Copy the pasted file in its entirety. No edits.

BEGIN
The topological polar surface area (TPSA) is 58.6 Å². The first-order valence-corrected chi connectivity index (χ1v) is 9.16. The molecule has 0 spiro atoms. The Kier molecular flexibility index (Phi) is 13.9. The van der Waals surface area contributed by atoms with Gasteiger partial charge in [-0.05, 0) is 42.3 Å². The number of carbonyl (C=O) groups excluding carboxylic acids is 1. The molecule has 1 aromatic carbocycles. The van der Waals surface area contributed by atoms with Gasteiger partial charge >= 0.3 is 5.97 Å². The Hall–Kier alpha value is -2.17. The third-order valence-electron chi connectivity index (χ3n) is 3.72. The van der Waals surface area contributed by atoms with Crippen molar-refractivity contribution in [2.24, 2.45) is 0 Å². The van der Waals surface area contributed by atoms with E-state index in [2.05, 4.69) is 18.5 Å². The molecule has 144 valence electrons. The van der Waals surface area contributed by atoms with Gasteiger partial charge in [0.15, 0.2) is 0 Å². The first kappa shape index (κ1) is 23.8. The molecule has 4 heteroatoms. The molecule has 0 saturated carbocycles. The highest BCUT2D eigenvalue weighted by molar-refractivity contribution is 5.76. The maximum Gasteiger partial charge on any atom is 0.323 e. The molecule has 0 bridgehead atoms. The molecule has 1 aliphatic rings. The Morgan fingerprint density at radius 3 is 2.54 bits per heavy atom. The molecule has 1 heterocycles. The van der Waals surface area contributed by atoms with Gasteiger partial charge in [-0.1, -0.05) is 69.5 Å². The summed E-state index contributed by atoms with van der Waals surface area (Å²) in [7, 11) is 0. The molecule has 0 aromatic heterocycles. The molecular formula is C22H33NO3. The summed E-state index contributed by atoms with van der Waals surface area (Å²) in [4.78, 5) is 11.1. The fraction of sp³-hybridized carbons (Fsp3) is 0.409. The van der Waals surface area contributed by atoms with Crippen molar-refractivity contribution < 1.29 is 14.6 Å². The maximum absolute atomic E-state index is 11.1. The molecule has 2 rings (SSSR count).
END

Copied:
The topological polar surface area (TPSA) is 58.6 Å². The first-order valence-corrected chi connectivity index (χ1v) is 9.16. The molecule has 0 spiro atoms. The Kier molecular flexibility index (Phi) is 13.9. The van der Waals surface area contributed by atoms with Gasteiger partial charge in [-0.05, 0) is 42.3 Å². The number of carbonyl (C=O) groups excluding carboxylic acids is 1. The molecule has 1 aromatic carbocycles. The van der Waals surface area contributed by atoms with Gasteiger partial charge >= 0.3 is 5.97 Å². The Hall–Kier alpha value is -2.17. The third-order valence-electron chi connectivity index (χ3n) is 3.72. The van der Waals surface area contributed by atoms with Crippen molar-refractivity contribution in [2.24, 2.45) is 0 Å². The van der Waals surface area contributed by atoms with E-state index in [2.05, 4.69) is 18.5 Å². The molecule has 144 valence electrons. The van der Waals surface area contributed by atoms with Gasteiger partial charge in [0.15, 0.2) is 0 Å². The first kappa shape index (κ1) is 23.8. The molecule has 4 heteroatoms. The molecule has 0 saturated carbocycles. The highest BCUT2D eigenvalue weighted by molar-refractivity contribution is 5.76. The maximum Gasteiger partial charge on any atom is 0.323 e. The molecule has 0 bridgehead atoms. The molecule has 1 aliphatic rings. The Morgan fingerprint density at radius 3 is 2.54 bits per heavy atom. The molecule has 1 heterocycles. The van der Waals surface area contributed by atoms with Gasteiger partial charge in [-0.1, -0.05) is 69.5 Å². The summed E-state index contributed by atoms with van der Waals surface area (Å²) in [7, 11) is 0. The molecule has 0 aromatic heterocycles. The molecular formula is C22H33NO3. The summed E-state index contributed by atoms with van der Waals surface area (Å²) in [4.78, 5) is 11.1. The fraction of sp³-hybridized carbons (Fsp3) is 0.409. The van der Waals surface area contributed by atoms with Crippen molar-refractivity contribution < 1.29 is 14.6 Å². The maximum absolute atomic E-state index is 11.1. The molecule has 2 rings (SSSR count).